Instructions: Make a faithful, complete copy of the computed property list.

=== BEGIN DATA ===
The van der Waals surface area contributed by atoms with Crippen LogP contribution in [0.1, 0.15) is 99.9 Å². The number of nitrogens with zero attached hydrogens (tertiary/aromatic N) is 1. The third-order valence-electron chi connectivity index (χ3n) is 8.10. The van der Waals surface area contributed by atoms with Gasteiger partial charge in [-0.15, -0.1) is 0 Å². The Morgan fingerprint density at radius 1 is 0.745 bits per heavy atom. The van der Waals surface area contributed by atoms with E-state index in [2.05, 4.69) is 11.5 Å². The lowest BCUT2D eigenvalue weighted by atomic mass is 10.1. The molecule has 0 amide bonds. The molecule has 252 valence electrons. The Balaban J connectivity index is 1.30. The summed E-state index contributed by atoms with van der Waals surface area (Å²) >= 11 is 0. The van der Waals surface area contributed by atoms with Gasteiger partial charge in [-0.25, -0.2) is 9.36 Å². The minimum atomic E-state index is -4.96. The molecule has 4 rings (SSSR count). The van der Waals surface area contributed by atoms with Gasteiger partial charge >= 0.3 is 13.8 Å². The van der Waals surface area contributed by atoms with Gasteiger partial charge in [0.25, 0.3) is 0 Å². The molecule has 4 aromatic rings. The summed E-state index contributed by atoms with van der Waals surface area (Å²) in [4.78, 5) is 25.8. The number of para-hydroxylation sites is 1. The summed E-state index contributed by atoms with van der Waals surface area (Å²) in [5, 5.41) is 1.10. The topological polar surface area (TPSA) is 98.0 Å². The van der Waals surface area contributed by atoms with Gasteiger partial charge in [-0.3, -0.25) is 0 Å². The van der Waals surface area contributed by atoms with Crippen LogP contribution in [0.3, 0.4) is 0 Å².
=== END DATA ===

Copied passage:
The van der Waals surface area contributed by atoms with Crippen LogP contribution in [0.1, 0.15) is 99.9 Å². The number of nitrogens with zero attached hydrogens (tertiary/aromatic N) is 1. The third-order valence-electron chi connectivity index (χ3n) is 8.10. The van der Waals surface area contributed by atoms with Gasteiger partial charge in [-0.15, -0.1) is 0 Å². The Morgan fingerprint density at radius 1 is 0.745 bits per heavy atom. The van der Waals surface area contributed by atoms with E-state index in [2.05, 4.69) is 11.5 Å². The lowest BCUT2D eigenvalue weighted by atomic mass is 10.1. The molecule has 0 amide bonds. The molecule has 252 valence electrons. The Balaban J connectivity index is 1.30. The summed E-state index contributed by atoms with van der Waals surface area (Å²) >= 11 is 0. The van der Waals surface area contributed by atoms with Gasteiger partial charge in [-0.25, -0.2) is 9.36 Å². The minimum atomic E-state index is -4.96. The molecule has 4 rings (SSSR count). The van der Waals surface area contributed by atoms with Gasteiger partial charge >= 0.3 is 13.8 Å². The van der Waals surface area contributed by atoms with Gasteiger partial charge in [0.25, 0.3) is 0 Å². The molecule has 4 aromatic rings. The summed E-state index contributed by atoms with van der Waals surface area (Å²) in [4.78, 5) is 25.8. The number of para-hydroxylation sites is 1. The summed E-state index contributed by atoms with van der Waals surface area (Å²) in [5, 5.41) is 1.10. The topological polar surface area (TPSA) is 98.0 Å². The van der Waals surface area contributed by atoms with Gasteiger partial charge in [-0.3, -0.25) is 0 Å². The van der Waals surface area contributed by atoms with Crippen LogP contribution in [0.3, 0.4) is 0 Å².